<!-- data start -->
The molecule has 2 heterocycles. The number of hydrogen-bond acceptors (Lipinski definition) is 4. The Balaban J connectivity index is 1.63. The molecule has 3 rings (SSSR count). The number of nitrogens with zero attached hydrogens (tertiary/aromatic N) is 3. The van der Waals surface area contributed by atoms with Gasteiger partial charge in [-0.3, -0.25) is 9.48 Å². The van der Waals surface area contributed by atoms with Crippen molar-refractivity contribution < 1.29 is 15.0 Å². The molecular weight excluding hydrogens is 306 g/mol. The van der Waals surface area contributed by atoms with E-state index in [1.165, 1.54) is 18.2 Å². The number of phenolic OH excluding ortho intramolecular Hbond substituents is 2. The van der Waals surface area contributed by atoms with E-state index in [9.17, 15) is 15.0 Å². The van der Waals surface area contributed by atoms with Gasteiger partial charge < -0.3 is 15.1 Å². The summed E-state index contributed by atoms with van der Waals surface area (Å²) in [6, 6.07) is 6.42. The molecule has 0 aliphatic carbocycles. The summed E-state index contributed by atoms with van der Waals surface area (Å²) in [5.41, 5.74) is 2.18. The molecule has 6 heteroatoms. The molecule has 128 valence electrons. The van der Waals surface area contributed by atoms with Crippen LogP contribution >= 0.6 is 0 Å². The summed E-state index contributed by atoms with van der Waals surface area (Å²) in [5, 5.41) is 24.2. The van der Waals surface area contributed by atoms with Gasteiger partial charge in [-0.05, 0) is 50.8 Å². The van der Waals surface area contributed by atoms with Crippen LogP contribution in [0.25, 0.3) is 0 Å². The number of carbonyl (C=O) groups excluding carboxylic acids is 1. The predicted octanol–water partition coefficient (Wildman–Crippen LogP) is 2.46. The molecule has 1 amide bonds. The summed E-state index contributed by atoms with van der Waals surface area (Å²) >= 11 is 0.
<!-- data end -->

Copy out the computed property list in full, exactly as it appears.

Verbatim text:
The molecule has 2 heterocycles. The number of hydrogen-bond acceptors (Lipinski definition) is 4. The Balaban J connectivity index is 1.63. The molecule has 3 rings (SSSR count). The number of nitrogens with zero attached hydrogens (tertiary/aromatic N) is 3. The van der Waals surface area contributed by atoms with Gasteiger partial charge in [-0.3, -0.25) is 9.48 Å². The van der Waals surface area contributed by atoms with Crippen molar-refractivity contribution < 1.29 is 15.0 Å². The molecular weight excluding hydrogens is 306 g/mol. The van der Waals surface area contributed by atoms with E-state index in [1.165, 1.54) is 18.2 Å². The number of phenolic OH excluding ortho intramolecular Hbond substituents is 2. The van der Waals surface area contributed by atoms with E-state index in [9.17, 15) is 15.0 Å². The van der Waals surface area contributed by atoms with Gasteiger partial charge < -0.3 is 15.1 Å². The summed E-state index contributed by atoms with van der Waals surface area (Å²) in [6, 6.07) is 6.42. The molecule has 0 aliphatic carbocycles. The summed E-state index contributed by atoms with van der Waals surface area (Å²) in [5.41, 5.74) is 2.18. The molecule has 6 heteroatoms. The molecule has 128 valence electrons. The van der Waals surface area contributed by atoms with Crippen LogP contribution >= 0.6 is 0 Å². The summed E-state index contributed by atoms with van der Waals surface area (Å²) in [5, 5.41) is 24.2. The van der Waals surface area contributed by atoms with Gasteiger partial charge in [-0.05, 0) is 50.8 Å². The van der Waals surface area contributed by atoms with Crippen LogP contribution in [0.25, 0.3) is 0 Å². The number of carbonyl (C=O) groups excluding carboxylic acids is 1. The predicted octanol–water partition coefficient (Wildman–Crippen LogP) is 2.46. The molecule has 1 amide bonds. The summed E-state index contributed by atoms with van der Waals surface area (Å²) >= 11 is 0.